In recent years the LGBTQ social movement has received a lot of attention throughout the media. With more and more states in the US knocking down legislation against same sex marriage, individuals who identify as LGBTQ have been given a platform to voice and express their fight for equal rights in American society. For those not familiar with LGBTQ, it stands for Lesbian, Gay, Bisexual, Trans, and Queer. With increasing information becoming available to the masses, gender, sex, and sexuality are no longer just straight or gay, male or female; they have morphed into a complex, and incredibly interesting, discussion on what it means to be human in the 21st century, and how sex and gender fit into that discussion.


Many people confuse the meanings of sex and gender. Sex, as a noun, is simply the biological and physical characteristics that define a man or a woman. Sex refers to the actual physical body parts of a human. Gender, on the other hand, refers to the socially-constructed roles, behaviors, activities, and attributes a specific society places upon men and women. It’s important to understand that an individual’s sex does not determine his/her gender; the two can be completely different. It’s also important to understand that gender is no longer distinctly man or woman: anyone with a Facebook account will see that the social media platform has 58 options for users to choose from when determining their gender on the site.


With an active discussion of gender throughout the United States, it’s important to point out some popular terms used in the conversation. Along with sex and gender, the term cisgender is widely used. Cisgender describes a person whose identity, gender expression, and biological sex all align. An example of this is a woman who identifies as a woman, displays feminine qualities (designated by societal norms), and has female sex organs. Another important term is queer. Originally used as a derogatory term for a homosexual person, queer has become a term of empowerment for the LGBTQ community and is used as an umbrella term for all of those who don’t identify with typical gender “norms.”

Other important terms to know:

Ally: Any non-LGBTQ person who supports and stands up for the rights of LGBTQ people; though LGBTQ people can be allies, such as a lesbian who is an ally to a transgender person.

Gender Expression: A term which refers to the ways in which we each manifest masculinity or femininity; usually an extension of our “gender identity,” our innate sense of being male, female, etc.

Gender Identity: The sense of “being” male, female, genderqueer, etc. For some, gender identity is in accord with physical anatomy. For transgender people, gender identity may differ from physical anatomy or expected social roles. It is important to note that gender identity, biological sex, and sexual orientation are separate; and that you cannot assume how someone identifies in one category based on how they identify in another category.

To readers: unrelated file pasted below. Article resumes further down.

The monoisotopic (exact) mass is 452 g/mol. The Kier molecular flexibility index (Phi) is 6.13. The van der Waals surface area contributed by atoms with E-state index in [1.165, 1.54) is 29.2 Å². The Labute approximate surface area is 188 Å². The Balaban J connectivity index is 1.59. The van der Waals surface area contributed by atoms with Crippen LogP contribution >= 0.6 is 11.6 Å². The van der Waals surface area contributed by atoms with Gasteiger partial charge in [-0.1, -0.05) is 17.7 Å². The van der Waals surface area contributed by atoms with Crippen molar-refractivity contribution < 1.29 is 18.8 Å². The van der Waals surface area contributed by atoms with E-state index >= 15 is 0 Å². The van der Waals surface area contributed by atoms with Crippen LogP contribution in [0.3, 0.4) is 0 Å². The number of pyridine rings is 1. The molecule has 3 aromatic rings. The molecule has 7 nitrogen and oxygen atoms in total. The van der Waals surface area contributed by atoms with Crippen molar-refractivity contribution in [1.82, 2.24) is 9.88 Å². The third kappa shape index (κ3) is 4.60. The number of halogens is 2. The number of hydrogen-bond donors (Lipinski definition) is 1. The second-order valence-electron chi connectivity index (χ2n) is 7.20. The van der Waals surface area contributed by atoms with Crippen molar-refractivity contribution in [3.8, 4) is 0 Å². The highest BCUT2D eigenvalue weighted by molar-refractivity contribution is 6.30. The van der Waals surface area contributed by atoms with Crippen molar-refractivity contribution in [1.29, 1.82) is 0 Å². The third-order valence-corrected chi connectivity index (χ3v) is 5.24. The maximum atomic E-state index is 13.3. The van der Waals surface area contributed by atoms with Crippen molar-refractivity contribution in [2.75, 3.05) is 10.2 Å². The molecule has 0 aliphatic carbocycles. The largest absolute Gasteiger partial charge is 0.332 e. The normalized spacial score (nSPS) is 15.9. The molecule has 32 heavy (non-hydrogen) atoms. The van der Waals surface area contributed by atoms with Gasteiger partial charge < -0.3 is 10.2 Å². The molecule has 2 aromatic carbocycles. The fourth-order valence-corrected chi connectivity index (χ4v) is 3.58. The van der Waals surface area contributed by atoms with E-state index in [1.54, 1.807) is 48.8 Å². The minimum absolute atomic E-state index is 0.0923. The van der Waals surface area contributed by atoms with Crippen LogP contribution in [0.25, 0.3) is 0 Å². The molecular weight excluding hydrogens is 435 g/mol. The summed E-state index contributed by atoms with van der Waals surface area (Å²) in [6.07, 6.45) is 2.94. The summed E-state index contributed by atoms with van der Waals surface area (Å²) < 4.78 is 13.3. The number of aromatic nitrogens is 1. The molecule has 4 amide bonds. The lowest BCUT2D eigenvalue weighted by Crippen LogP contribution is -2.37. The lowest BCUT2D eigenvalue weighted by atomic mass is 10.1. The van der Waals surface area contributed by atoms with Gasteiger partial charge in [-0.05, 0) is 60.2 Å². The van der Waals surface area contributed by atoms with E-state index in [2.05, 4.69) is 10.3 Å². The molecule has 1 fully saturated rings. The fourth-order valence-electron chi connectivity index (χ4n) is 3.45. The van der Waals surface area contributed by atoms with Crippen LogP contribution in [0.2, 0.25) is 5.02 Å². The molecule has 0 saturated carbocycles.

Genderqueer: A term which refers to individuals or groups who question the socially-dominant notions of sex, gender, and desire in a given society. Genderqueer people possess identities which fall outside the widely-accepted sexual binary (i.e. “men” and “women”). Genderqueer may also refer to people who identify as both transgendered AND queer.

Transgender: An umbrella term that refers to all people who do not identify with their assigned gender at birth or the binary gender system.


We need discussions about gender, and they need to be heard. Gender and sex are no longer black and white, chocolate or vanilla. Millenials and boomlets understand this and are coming to the realization that gender is a gray area and can no longer be designated by an x or a y. Gender is the greatest exhibition of a person’s innermost self; and in a country witnessing a huge equal rights movement centered around sexuality and gender, it’s important for all people to be able to display their gender without judgement or criticism and have society recognize and understand the many different aspects of gender in this modern age.



Are you open to new gender identities in our society? Do you think it’s black/white, or do you think gender is something more than that? Do you think as we continue to evolve that we as a society will be more willing to accept those who don’t conform to societal norms?


Additional Images: Wikimedia Commons



Brittany Valli
Brittany Valli
Crafting stories from a young age, Brittany was destined to be a writer (well, she thinks so). When she's not working on various novels, short stories or screenplays, she can be found exploring Oregon's many landscapes with her husband, tasting some of the best wine, beer and food Oregon has to offer, relaxin' in a hammock, walking her dogs, or laughing at jokes only she thinks are funny. You can find more about Brittany here: (it's a work in progress)